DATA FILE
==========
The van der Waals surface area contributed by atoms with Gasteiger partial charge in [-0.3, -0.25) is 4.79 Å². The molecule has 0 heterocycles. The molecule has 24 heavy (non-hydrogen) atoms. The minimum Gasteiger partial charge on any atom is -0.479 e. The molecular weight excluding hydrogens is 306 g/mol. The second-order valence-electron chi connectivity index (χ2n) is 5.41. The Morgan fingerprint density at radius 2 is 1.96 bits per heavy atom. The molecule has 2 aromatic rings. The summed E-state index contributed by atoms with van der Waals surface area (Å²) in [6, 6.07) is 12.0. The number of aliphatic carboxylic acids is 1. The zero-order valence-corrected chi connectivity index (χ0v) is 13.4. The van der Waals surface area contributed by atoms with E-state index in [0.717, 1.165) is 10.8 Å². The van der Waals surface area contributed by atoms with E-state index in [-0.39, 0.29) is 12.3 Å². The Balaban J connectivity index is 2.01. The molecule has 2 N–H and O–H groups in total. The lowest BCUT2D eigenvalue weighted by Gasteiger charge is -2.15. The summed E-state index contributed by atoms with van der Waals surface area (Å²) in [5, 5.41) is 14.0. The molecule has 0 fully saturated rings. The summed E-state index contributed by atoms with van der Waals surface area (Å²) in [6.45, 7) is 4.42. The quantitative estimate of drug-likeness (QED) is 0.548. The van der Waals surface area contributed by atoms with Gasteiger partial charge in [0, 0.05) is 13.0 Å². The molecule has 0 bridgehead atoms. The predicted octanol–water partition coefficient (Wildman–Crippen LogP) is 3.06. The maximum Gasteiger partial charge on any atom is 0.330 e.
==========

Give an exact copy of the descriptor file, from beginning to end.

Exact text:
The van der Waals surface area contributed by atoms with Gasteiger partial charge in [-0.3, -0.25) is 4.79 Å². The molecule has 0 heterocycles. The molecule has 24 heavy (non-hydrogen) atoms. The minimum Gasteiger partial charge on any atom is -0.479 e. The molecular weight excluding hydrogens is 306 g/mol. The second-order valence-electron chi connectivity index (χ2n) is 5.41. The Morgan fingerprint density at radius 2 is 1.96 bits per heavy atom. The molecule has 2 aromatic rings. The summed E-state index contributed by atoms with van der Waals surface area (Å²) in [6, 6.07) is 12.0. The number of aliphatic carboxylic acids is 1. The zero-order valence-corrected chi connectivity index (χ0v) is 13.4. The van der Waals surface area contributed by atoms with E-state index in [0.717, 1.165) is 10.8 Å². The van der Waals surface area contributed by atoms with E-state index in [-0.39, 0.29) is 12.3 Å². The Balaban J connectivity index is 2.01. The molecule has 2 N–H and O–H groups in total. The lowest BCUT2D eigenvalue weighted by Gasteiger charge is -2.15. The summed E-state index contributed by atoms with van der Waals surface area (Å²) in [5, 5.41) is 14.0. The molecule has 0 fully saturated rings. The summed E-state index contributed by atoms with van der Waals surface area (Å²) in [6.45, 7) is 4.42. The quantitative estimate of drug-likeness (QED) is 0.548. The van der Waals surface area contributed by atoms with Gasteiger partial charge in [0, 0.05) is 13.0 Å². The molecule has 0 bridgehead atoms. The predicted octanol–water partition coefficient (Wildman–Crippen LogP) is 3.06. The maximum Gasteiger partial charge on any atom is 0.330 e.